There are three worlds in Sri Lanka defined by Sinhala, Tamil and English media. Consume only Sinhala or Tamil media and the construct of Sri Lanka is framed by lens so deeply ethnicised that ‘Other’ communities often cease to exist. This trend towards the essentially ethnic is particularly evident in heightened conflict – now and in the past – when traditional print and electronic media are caught in the vice grip of propaganda, censorship, violence and fear. The resulting quality of media coupled with very poor media literacy creates a polity and society that perceives propaganda as fact, fact as fiction and dissent as terrorism.
This is much more than a matter of mere academic concern or interest – it is about how we see our country, our place in it and our agency in shaping its future. Consume mainstream Sinhala media today and you will not find any real concern over or interest in the humanitarian crisis in the Vanni and acts of aggression by the State and armed forces against civilians. Egregious conditions of internment in IDP camps go unreported. The bizarre definition of ‘safe zones’, areas for refuge and evacuation that are actively targeted by parties to the war does is not critiqued. Mainstream Tamil media on the other hand shows an enduring concern over the humanitarian crisis and the egregious loss of life in the Vanni, yet glosses over the LTTE’s reprehensible actions to use civilians as human shields, preventing their movement to safer terrain and on occasion, using suicide bombers in the midst of civilian IDPs to horrendously kill and maim. Media monitoring over the course of 2009 I have been involved in reveals some interesting and disturbing key trends, unsurprising given the context. Sinhala and English media continuously refer and give primacy to State authorities such as the Ministry of Defence, the Media Centre for National Security, the Presidential Secretariat, the Foreign Ministry and the Government’s Peace Secretariat in their reportage. Tamil media also quote these same sources, but attribute other websites, international wire reports, opinions of Tamil politicians both here and in South India in particular as well as publish statements from INGOs, NGOs and the UN. These same statements no longer make it to Sinhala and English media in full or as excerpts. They are only published in the context of what is often a vicious and blanket rebuttal by the State against allegations and observations therein.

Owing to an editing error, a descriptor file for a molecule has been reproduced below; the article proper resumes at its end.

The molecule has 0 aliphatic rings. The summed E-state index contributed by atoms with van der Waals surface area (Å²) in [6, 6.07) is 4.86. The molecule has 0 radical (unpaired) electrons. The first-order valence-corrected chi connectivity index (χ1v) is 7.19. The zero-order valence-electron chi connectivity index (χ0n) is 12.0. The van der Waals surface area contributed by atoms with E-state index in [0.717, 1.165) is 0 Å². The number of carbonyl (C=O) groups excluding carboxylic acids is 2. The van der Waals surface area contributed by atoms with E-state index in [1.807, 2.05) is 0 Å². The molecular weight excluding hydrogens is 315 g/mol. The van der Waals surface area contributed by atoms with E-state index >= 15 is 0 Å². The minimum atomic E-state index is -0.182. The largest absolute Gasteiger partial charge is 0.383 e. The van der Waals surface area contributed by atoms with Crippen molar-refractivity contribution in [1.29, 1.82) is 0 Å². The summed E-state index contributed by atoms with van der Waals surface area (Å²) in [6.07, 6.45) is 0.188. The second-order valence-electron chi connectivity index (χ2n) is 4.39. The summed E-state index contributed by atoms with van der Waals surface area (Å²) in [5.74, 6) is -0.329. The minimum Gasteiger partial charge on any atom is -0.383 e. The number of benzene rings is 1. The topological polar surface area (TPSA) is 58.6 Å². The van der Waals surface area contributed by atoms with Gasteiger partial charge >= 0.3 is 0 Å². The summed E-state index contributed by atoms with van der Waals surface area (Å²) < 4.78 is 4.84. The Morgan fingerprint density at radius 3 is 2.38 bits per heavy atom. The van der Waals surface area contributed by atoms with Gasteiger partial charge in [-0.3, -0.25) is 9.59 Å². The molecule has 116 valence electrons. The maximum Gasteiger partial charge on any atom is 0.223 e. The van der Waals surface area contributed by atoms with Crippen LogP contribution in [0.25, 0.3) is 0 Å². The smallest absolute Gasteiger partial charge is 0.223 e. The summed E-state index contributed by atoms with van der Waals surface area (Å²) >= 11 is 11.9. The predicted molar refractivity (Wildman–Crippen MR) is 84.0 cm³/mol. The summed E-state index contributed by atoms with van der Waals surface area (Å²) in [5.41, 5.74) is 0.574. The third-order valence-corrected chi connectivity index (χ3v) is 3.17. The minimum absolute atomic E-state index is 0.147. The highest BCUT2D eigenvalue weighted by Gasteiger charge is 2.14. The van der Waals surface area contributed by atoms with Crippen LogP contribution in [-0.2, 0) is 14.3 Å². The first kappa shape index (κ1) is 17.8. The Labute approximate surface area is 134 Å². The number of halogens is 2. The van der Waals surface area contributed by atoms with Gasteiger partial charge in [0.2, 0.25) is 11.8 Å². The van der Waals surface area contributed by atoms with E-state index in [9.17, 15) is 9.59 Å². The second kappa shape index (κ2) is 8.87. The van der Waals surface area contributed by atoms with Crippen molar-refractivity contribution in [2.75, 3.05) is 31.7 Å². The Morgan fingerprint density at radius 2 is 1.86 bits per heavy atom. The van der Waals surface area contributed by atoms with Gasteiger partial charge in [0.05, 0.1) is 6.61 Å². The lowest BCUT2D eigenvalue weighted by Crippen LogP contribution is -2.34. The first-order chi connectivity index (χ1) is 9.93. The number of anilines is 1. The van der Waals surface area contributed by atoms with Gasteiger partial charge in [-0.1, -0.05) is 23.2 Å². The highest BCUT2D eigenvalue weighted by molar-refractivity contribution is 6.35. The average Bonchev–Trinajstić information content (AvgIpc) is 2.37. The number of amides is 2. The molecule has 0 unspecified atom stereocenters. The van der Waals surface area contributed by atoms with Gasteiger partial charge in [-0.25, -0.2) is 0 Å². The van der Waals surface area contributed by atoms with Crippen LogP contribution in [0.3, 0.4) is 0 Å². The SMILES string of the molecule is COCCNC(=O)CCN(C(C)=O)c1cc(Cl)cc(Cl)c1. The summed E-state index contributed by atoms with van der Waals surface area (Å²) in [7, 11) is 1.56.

Framing and fuelling this media behaviour is a government that has (in a manner sadly reminiscent of the LTTE’s violent clampdown on free expression in areas once under its control) through unofficial censorship, outright murder and a resulting fear psychosis very successfully controlled and contained dissent, critical thinking and public debate on its deplorable record of democratic governance outside theatres of war. This means that even when news based on or quotes from a government authority is found to be misleading or incorrect, a retraction and correction is rarely made by or in traditional media. Ironically instead, those who discover and go on to point out such inaccuracies and underlying bias are targeted for vicious smear campaigns, including being branded as terrorists. But it’s not just the regime that censors. For example, few newspapers today are willing to openly stand up against the continued incarceration of journalist J.S. Tissainayagam, who is branded as being partial to terrorists on the most bizarre grounds imaginable.
Addressing this harmful symbiosis between illiberal governance and the exclusive, conservative nature of traditional media will be challenging and absolutely critical in the months and years ahead. Few traditional journalists today are aware of and champion key developments that generate more eyeballs on grossly under-reported places, aspects, events and processes. While there is a vested interest in being the dominant purveyor of news and information as each sees fit, neither traditional media nor repressive regimes will be able to stem the free flow of information in the future, coming from and going directly to citizens. I have written a great deal on the potential of media to support conflict transformation. A lot of this potential however, quite apart from the antics of the Rajapakse regime, is wasted by traditional media’s own obduracy to adapt and transform. Even though we may contest how we got here, and whether or how long it will last, a historic opportunity today presents itself to citizens keen to shape democracy by taking both government and traditional media to task. Both have failed us, repeatedly. Both take exception to criticism. Both engage in frequent name-calling, but neither is compelled to imagine new ways of representation.
But can we always pass the buck to government and traditional media? If neither fully represents us – our identity, community, location, class, caste, language, culture or whatever, we increasingly have a number of avenues to make our voice heard. For us to not explore such means, and for government and media to not support their development and widest adoption is to risk reverting, once more, to the old extremism and violence that drowns out new ideas.
The seeds of another war.
Published in The Sunday Leader, 12 April 2009